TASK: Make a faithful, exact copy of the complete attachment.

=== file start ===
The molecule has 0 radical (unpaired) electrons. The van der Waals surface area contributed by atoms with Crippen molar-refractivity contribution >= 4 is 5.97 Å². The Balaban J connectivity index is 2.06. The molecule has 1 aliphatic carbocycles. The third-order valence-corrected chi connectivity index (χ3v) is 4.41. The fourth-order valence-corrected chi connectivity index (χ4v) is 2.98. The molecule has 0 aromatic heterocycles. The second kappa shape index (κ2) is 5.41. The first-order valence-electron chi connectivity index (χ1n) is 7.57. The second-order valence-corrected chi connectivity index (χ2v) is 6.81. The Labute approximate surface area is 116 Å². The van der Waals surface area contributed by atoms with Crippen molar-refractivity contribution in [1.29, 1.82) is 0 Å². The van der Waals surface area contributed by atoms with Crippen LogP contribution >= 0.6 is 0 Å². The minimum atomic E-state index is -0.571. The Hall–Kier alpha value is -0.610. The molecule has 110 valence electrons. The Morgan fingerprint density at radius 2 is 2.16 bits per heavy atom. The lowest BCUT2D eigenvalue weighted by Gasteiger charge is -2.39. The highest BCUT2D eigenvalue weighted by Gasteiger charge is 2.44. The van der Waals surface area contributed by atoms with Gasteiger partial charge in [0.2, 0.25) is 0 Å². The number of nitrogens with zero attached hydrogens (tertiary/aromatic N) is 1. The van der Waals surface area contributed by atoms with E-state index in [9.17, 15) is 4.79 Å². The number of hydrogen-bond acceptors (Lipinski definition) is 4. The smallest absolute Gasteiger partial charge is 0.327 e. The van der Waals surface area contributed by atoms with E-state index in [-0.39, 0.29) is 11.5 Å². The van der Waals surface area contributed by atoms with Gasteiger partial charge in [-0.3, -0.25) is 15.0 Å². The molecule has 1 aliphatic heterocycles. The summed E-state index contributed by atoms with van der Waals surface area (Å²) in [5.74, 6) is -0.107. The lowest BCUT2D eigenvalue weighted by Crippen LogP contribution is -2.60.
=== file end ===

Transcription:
The molecule has 0 radical (unpaired) electrons. The van der Waals surface area contributed by atoms with Crippen molar-refractivity contribution >= 4 is 5.97 Å². The Balaban J connectivity index is 2.06. The molecule has 1 aliphatic carbocycles. The third-order valence-corrected chi connectivity index (χ3v) is 4.41. The fourth-order valence-corrected chi connectivity index (χ4v) is 2.98. The molecule has 0 aromatic heterocycles. The second kappa shape index (κ2) is 5.41. The first-order valence-electron chi connectivity index (χ1n) is 7.57. The second-order valence-corrected chi connectivity index (χ2v) is 6.81. The Labute approximate surface area is 116 Å². The van der Waals surface area contributed by atoms with Crippen molar-refractivity contribution in [1.29, 1.82) is 0 Å². The van der Waals surface area contributed by atoms with Crippen LogP contribution >= 0.6 is 0 Å². The minimum atomic E-state index is -0.571. The Hall–Kier alpha value is -0.610. The molecule has 110 valence electrons. The Morgan fingerprint density at radius 2 is 2.16 bits per heavy atom. The lowest BCUT2D eigenvalue weighted by Gasteiger charge is -2.39. The highest BCUT2D eigenvalue weighted by Gasteiger charge is 2.44. The van der Waals surface area contributed by atoms with Gasteiger partial charge in [0.2, 0.25) is 0 Å². The number of nitrogens with zero attached hydrogens (tertiary/aromatic N) is 1. The van der Waals surface area contributed by atoms with E-state index in [9.17, 15) is 4.79 Å². The number of hydrogen-bond acceptors (Lipinski definition) is 4. The smallest absolute Gasteiger partial charge is 0.327 e. The van der Waals surface area contributed by atoms with E-state index in [-0.39, 0.29) is 11.5 Å². The van der Waals surface area contributed by atoms with Gasteiger partial charge in [-0.3, -0.25) is 15.0 Å². The molecule has 1 aliphatic heterocycles. The summed E-state index contributed by atoms with van der Waals surface area (Å²) in [5.74, 6) is -0.107. The lowest BCUT2D eigenvalue weighted by Crippen LogP contribution is -2.60.